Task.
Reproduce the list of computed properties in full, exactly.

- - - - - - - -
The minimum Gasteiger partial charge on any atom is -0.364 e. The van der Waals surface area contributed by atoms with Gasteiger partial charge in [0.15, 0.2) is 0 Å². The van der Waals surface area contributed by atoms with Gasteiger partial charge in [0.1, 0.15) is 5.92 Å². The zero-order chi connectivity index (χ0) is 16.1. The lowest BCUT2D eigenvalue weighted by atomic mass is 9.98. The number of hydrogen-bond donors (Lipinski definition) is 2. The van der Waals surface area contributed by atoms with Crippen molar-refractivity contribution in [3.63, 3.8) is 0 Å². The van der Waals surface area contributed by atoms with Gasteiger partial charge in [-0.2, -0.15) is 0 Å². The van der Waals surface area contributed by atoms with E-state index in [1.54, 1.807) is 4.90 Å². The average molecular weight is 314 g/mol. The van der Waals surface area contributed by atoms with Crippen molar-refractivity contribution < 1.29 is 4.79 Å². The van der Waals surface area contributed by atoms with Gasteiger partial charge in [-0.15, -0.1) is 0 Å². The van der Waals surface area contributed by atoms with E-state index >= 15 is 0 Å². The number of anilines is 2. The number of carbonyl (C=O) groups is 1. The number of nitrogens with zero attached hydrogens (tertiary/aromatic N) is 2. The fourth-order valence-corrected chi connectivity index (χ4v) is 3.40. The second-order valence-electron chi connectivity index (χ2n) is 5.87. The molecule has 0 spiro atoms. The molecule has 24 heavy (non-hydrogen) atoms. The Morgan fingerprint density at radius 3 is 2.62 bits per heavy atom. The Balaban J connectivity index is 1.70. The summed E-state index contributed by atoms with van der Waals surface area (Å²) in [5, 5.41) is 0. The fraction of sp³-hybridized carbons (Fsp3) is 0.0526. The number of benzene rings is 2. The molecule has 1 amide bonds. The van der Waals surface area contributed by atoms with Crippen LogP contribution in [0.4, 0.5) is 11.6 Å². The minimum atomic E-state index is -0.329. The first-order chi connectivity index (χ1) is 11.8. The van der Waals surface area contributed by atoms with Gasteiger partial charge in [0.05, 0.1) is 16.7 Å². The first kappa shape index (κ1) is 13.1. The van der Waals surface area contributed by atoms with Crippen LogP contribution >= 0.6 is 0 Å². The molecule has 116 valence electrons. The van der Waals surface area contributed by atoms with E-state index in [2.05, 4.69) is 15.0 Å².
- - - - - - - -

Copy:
The minimum Gasteiger partial charge on any atom is -0.364 e. The van der Waals surface area contributed by atoms with Gasteiger partial charge in [0.15, 0.2) is 0 Å². The van der Waals surface area contributed by atoms with Gasteiger partial charge in [0.1, 0.15) is 5.92 Å². The zero-order chi connectivity index (χ0) is 16.1. The lowest BCUT2D eigenvalue weighted by atomic mass is 9.98. The number of hydrogen-bond donors (Lipinski definition) is 2. The van der Waals surface area contributed by atoms with Crippen molar-refractivity contribution in [3.63, 3.8) is 0 Å². The van der Waals surface area contributed by atoms with Gasteiger partial charge in [-0.2, -0.15) is 0 Å². The van der Waals surface area contributed by atoms with E-state index in [1.54, 1.807) is 4.90 Å². The average molecular weight is 314 g/mol. The van der Waals surface area contributed by atoms with Crippen molar-refractivity contribution < 1.29 is 4.79 Å². The van der Waals surface area contributed by atoms with Gasteiger partial charge in [-0.15, -0.1) is 0 Å². The van der Waals surface area contributed by atoms with E-state index >= 15 is 0 Å². The number of anilines is 2. The number of carbonyl (C=O) groups is 1. The number of nitrogens with zero attached hydrogens (tertiary/aromatic N) is 2. The fourth-order valence-corrected chi connectivity index (χ4v) is 3.40. The second-order valence-electron chi connectivity index (χ2n) is 5.87. The molecule has 0 spiro atoms. The molecule has 24 heavy (non-hydrogen) atoms. The Morgan fingerprint density at radius 3 is 2.62 bits per heavy atom. The Balaban J connectivity index is 1.70. The summed E-state index contributed by atoms with van der Waals surface area (Å²) in [5, 5.41) is 0. The fraction of sp³-hybridized carbons (Fsp3) is 0.0526. The number of benzene rings is 2. The molecule has 1 amide bonds. The van der Waals surface area contributed by atoms with Crippen LogP contribution in [0.4, 0.5) is 11.6 Å². The minimum atomic E-state index is -0.329. The first-order chi connectivity index (χ1) is 11.8. The van der Waals surface area contributed by atoms with Gasteiger partial charge in [0.05, 0.1) is 16.7 Å². The first kappa shape index (κ1) is 13.1. The van der Waals surface area contributed by atoms with Crippen LogP contribution >= 0.6 is 0 Å². The molecule has 116 valence electrons. The van der Waals surface area contributed by atoms with E-state index in [2.05, 4.69) is 15.0 Å².